To ensure adequate consideration is given to the access requirements of people with disabilities, both the Building Code of Australia (BCA) and the Australian Standards (AS) outline design requirements for new building work. Particular attention is given to access requirements for people with sensory disabilities, including vision impairment.
To assist people with low vision, luminance contrast can be used as a design element to make specific building elements easier to identify.
What is luminance contrast?
Luminance contrast is the light reflected from one surface or component, compared to the light reflected from another surface or component.
Where is luminance contrast required?
AS 1428.1 Design for Access and Mobility refers to three specific areas which require the minimum luminance contrast value be achieved. These areas are:
- Toilet Seats
Stair treads are required to have a strip between 50mm-75mm wide installed across the full width of the path of travel. It may be set back from the edge of the nosing to a maximum of 15mm, and any change in level must comply with Clause 7.2 & Clause 7.3 of AS 1428.1 - 2010. Where the strip is not set back from the edge of the nosing, then any area of luminance contrast must not extend down the riser more than 10mm.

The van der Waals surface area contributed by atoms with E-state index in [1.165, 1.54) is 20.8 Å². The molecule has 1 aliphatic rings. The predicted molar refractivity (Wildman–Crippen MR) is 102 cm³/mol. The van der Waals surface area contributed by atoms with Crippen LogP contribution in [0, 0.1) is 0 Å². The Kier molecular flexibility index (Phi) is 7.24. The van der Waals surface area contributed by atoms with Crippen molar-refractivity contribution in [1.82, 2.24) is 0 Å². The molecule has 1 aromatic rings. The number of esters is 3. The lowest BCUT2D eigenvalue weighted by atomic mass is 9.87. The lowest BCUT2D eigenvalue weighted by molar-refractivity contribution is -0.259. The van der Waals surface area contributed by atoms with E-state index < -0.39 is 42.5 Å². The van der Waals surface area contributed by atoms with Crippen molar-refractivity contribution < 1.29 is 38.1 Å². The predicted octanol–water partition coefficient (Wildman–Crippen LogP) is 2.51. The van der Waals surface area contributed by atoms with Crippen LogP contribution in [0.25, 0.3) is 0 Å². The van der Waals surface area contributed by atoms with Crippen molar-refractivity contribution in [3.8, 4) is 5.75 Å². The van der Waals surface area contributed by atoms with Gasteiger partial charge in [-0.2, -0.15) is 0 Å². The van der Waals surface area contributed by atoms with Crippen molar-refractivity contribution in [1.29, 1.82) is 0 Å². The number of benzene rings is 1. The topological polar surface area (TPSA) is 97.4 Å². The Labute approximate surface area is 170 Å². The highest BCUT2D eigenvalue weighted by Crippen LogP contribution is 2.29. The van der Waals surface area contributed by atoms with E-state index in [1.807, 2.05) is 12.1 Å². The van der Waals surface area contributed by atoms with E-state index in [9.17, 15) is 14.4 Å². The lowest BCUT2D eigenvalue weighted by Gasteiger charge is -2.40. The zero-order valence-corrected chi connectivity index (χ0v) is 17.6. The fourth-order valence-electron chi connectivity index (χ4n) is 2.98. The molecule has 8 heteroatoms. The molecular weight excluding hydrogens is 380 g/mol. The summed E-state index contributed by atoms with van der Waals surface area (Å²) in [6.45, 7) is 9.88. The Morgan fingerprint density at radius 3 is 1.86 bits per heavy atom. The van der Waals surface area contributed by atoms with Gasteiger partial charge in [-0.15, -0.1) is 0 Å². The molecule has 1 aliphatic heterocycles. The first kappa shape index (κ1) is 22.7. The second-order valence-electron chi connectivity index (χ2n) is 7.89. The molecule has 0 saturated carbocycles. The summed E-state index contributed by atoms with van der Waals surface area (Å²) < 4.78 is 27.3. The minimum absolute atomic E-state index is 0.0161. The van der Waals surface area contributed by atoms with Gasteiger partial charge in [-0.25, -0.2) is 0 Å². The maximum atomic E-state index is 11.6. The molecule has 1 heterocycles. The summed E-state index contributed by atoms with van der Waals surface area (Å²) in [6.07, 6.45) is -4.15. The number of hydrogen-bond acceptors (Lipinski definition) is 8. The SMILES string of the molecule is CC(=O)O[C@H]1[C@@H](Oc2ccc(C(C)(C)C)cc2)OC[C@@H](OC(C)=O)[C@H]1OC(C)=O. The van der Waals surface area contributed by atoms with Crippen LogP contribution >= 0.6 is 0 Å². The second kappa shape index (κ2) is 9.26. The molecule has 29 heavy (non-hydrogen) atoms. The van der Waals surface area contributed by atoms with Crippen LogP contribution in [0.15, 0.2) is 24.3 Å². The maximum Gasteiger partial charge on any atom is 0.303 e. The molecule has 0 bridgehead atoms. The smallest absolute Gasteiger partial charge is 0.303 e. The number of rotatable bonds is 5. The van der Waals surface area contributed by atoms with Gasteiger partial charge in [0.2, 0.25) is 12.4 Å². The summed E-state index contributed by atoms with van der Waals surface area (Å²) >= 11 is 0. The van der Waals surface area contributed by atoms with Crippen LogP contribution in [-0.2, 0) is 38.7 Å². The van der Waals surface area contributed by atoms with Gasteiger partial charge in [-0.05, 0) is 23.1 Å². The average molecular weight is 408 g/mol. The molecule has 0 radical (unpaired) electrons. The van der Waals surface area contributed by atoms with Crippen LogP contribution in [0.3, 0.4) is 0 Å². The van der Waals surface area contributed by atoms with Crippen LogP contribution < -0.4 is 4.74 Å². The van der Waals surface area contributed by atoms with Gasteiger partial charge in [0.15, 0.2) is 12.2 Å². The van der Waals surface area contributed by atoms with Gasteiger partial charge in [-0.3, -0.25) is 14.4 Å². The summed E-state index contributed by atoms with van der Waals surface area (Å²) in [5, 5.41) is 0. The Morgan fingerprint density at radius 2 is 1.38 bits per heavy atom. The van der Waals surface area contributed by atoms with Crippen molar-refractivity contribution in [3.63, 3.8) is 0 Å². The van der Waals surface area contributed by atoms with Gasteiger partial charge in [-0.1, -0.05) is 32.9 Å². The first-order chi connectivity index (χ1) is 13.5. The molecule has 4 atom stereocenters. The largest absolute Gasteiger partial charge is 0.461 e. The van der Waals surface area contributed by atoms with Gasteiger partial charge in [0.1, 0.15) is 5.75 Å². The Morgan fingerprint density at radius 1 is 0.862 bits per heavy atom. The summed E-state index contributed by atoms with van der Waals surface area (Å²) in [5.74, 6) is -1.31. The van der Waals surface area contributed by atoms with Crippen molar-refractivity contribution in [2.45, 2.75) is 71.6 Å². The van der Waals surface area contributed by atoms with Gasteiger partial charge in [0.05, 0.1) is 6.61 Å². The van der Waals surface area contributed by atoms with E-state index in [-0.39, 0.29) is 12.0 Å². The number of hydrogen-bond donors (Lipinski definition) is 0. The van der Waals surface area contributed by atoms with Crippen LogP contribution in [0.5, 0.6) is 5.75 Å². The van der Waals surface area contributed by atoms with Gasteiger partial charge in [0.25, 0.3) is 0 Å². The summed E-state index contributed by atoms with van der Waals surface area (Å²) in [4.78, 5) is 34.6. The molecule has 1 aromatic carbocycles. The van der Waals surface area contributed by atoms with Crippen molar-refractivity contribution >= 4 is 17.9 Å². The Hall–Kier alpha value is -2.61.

Doorways are required to achieve the minimum luminance contrast between:
- Door leaf and door jamb
- Door leaf and adjacent wall
- Architrave and wall
- Door leaf and architrave OR;
- Door jamb and adjacent wall
The minimum width of the area of luminance contrast is 50mm.
Toilet Seats must achieve minimum luminance contrast with the background, including the toilet pan or the wall/floor against which it is viewed.
What is the minimum luminance contrast and how is it measured?
Where two building elements are required to achieve sufficient luminance contrast, a minimum luminance contrast of 30% must be achieved. It may be necessary to test both elements in wet and dry condition.
To measure the luminance contrast between two surfaces, each surface is first tested to define its Luminance Reflectance Value (LRV) using either the laboratory test method, or the on-site test method.
Once the LRV’s for both surfaces are defined, the luminance contrast is found by putting the LRV’s into the following equations based on the relevant test method.